John, the point I was making, and would still make, is that for once in a very, very long time, someone in charge of something actually put up their hand and not only recognized the issues, but also accepted the blame and conceded their own errors. How many people do that today? Almost every other circumstance I can think of where contrition would be appropriate, the people concerned came up with some weasel worded excuse and blamed all sorts of things, but never took the blame them self. That's why I think Yoshida-san is a stand up guy and deserves respect.
Mistakes are inevitable on large projects, especially ones concerning computer software, to say otherwise is to fool oneself. So often though, the culture of fear that permeates corporations and commerce takes over and people are utterly unwilling to p0ut their hand up and accept fault and blame. That's what makes this unusual, instead of going along with the blame and fear culture that is so common, Yoshi-p acted in a way that you *want* people to act. He recognized the errors and flaws and is addressing them as well as accepting blame and let's not forget the compensation.
Did the launch go perfectly? Nope, but given what happened, what more do you want than the game's producer to stand up, take the blame apologize and explain what they are doing to fix things? Compensation? Sure, they did that as well. So what more?
Side note: In all the reading I've done I've found out some interesting things. During Beta phase 4, they encountered the error 90000/3012 issue that affected thousands of players, but were able to determine the cause and develop a fix for that specific cause. The same error codes still occur, though not so frequently, the error codes are general enough for there to be multiple causes, and the original issue during beta phase 4 was actually resolved.
Japanese servers were no different, they were simply nothing like as over-crowded as the ones in NA/EU and errors were occurring, just not as frequently. The JPN data center & servers have been updated and changed to match the NA/EU data center/server software and configurations.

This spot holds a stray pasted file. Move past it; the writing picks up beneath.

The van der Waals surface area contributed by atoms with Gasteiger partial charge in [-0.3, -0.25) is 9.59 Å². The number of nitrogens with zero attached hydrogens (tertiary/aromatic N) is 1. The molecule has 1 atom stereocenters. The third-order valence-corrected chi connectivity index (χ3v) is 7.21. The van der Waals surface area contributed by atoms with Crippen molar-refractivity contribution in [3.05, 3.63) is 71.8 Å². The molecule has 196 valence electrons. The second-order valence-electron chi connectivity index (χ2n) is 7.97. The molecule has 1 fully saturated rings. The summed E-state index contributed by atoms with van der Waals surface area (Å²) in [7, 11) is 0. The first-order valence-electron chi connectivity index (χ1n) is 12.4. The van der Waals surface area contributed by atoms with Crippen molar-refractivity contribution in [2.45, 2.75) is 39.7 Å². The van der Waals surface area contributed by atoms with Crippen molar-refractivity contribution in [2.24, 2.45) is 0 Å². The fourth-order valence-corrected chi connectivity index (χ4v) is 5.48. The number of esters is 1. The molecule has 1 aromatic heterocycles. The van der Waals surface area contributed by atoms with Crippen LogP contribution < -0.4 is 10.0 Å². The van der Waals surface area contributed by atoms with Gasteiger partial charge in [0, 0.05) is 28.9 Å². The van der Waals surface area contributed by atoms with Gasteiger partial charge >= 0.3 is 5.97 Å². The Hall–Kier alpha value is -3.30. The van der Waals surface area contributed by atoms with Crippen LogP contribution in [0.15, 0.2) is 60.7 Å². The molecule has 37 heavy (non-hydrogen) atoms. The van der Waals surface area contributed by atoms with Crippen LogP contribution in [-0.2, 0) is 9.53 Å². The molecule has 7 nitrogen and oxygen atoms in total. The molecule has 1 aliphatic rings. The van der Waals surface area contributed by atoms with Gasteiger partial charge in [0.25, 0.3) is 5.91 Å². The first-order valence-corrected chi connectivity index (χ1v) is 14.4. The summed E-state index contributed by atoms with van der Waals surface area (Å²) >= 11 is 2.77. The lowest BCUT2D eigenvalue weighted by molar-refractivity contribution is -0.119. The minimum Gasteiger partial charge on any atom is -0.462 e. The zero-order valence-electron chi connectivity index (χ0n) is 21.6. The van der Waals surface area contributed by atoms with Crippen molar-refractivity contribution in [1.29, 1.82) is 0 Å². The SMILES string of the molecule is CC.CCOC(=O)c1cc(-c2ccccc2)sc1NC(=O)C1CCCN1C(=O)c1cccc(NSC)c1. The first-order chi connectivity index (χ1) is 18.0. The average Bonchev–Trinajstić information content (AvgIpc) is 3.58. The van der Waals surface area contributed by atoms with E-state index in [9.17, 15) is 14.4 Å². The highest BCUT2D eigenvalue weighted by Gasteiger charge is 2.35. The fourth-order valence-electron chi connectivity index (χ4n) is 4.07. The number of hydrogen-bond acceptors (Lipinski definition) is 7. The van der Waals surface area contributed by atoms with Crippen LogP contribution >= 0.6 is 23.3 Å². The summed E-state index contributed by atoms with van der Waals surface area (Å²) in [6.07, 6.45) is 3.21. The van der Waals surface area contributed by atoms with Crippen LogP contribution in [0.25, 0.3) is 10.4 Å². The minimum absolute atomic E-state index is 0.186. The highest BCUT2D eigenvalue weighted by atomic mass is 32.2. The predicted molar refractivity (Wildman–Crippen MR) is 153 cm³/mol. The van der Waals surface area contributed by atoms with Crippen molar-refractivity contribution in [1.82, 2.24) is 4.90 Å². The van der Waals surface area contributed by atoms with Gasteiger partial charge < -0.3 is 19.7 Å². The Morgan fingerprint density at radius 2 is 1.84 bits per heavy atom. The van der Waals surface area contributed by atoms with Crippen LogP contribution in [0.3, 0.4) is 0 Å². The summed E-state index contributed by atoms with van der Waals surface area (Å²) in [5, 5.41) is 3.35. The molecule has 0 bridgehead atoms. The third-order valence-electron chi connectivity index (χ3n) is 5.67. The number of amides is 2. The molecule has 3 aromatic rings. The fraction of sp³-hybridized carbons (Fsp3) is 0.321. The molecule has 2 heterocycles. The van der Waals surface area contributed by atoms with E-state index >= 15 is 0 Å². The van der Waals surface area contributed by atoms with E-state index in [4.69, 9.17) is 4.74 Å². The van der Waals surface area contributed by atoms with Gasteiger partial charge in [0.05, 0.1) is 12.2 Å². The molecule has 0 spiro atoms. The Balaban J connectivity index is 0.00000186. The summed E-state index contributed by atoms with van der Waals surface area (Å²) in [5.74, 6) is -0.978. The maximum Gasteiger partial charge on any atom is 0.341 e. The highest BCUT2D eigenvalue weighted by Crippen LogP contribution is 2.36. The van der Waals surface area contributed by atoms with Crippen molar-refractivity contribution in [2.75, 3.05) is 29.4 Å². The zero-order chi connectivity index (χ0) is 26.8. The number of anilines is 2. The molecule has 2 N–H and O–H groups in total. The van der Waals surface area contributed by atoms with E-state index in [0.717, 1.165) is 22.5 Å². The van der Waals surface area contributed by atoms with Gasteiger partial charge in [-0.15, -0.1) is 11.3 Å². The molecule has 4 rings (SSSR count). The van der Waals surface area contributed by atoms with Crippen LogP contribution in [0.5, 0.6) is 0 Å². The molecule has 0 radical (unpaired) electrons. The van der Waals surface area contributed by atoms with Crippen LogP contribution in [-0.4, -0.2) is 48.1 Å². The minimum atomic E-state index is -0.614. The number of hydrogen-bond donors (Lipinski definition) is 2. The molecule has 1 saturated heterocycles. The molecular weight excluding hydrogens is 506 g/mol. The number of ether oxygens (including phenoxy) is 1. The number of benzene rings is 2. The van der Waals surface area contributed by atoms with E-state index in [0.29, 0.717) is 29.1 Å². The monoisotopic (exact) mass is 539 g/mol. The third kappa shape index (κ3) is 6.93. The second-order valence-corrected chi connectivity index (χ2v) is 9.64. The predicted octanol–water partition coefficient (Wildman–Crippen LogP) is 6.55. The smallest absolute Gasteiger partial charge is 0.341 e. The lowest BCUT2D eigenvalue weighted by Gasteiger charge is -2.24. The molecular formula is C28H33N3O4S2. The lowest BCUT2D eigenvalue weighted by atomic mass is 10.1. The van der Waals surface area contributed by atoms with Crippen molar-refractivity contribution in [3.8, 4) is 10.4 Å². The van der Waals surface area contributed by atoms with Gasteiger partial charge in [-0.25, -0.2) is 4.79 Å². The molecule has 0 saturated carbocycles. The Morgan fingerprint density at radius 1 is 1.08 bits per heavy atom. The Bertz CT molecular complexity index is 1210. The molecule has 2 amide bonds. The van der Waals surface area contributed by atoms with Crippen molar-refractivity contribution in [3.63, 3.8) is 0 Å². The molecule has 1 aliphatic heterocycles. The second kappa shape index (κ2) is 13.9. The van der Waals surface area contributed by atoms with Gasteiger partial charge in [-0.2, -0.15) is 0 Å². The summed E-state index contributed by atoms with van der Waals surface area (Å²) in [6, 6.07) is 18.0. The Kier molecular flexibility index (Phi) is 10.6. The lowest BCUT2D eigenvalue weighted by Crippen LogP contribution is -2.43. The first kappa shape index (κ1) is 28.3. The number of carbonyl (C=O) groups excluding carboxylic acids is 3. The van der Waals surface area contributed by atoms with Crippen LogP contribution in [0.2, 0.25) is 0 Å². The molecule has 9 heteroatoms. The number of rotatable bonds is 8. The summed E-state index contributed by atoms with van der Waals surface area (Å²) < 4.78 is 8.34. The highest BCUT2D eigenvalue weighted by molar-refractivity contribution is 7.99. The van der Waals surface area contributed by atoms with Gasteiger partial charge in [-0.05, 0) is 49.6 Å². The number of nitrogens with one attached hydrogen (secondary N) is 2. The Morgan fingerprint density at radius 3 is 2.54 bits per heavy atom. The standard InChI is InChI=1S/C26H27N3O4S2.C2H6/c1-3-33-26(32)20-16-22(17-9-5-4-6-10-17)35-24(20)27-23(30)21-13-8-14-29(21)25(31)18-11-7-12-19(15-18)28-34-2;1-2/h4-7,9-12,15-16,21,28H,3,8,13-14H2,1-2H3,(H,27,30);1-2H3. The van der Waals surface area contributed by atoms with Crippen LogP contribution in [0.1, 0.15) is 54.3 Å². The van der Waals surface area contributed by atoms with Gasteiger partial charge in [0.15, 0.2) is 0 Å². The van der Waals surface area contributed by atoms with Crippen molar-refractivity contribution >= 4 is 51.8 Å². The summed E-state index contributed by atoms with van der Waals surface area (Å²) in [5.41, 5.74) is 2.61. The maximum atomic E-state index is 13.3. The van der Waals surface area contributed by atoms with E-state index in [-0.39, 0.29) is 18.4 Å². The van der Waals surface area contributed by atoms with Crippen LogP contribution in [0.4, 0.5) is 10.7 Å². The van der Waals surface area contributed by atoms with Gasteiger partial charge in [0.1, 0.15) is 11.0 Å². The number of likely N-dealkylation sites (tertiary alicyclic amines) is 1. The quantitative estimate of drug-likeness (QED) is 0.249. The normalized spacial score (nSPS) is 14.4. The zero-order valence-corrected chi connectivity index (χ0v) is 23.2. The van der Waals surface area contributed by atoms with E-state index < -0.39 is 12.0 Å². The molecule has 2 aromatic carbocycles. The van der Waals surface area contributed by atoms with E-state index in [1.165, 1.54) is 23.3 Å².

Physical pre-orders were accounted for in the numbers that they used to plan the data center size for launch, but late digital pre-sales - and players pre-ordering (and then cancelling) to gain early Access as a 'free trial' caused over-crowding issues because there was a rush of sales after beta phase 4.
Early Access commenced on August 24th, and their servers were all but crushed under the load, the 1017 error became a very familiar sight.
On August 25th, SE took the decision to expand their data centers for the game, and started the process of acquiring new hardware.
The game launched on August 27th, the new hardware and data center expansion was not yet in place - nor could it have been, there simply wasn't time. Consequently the servers basically collapsed under the load and SE had to manually throttle logins, suspend character creation and suspend digital sales to buy time for the new server infrastructure to be installed.
The new servers went in as planned on September 3rd/4th and things have been considerably better since then i9n all regards.
One thing that I hope SE and other publishers are taking note of is the way in which not only digital sales, but also the digital supply of early access codes resulted in a spike in demand that was unsustainable. Because the Early Access codes could be obtained very quickly through multiple methods, the planning based on physical pre-orders (and perhaps even early digital pre-orders) was made completely invalid by the rush of additional Early Access users. All publishers need a better way to handle this so that early access does not become a millstone around their neck.
If SE created the server capacity to cater for everyone with an early Access Code, it's potentially possible that they would have had to build a server infrastructure 2-3 times what they have, which would have been a false and wasted investment when so many of the early access users proved to be people with a code who were not following through with a subscription or even purchase. That would be a major problem for SE, and any publisher. with a server based game like this and subscription fees, if Early Access was tied to a pre-purchase of at least 1 month of subscription it would have weeded out a lot of people who had no intention of playing past the Early Access period, or even the initial 'free' week of play. Hopefully, SE and others will think more carefully about how they handle pre-orders and early access in future, perhaps even think of it from the point of view of how exploitable the process is.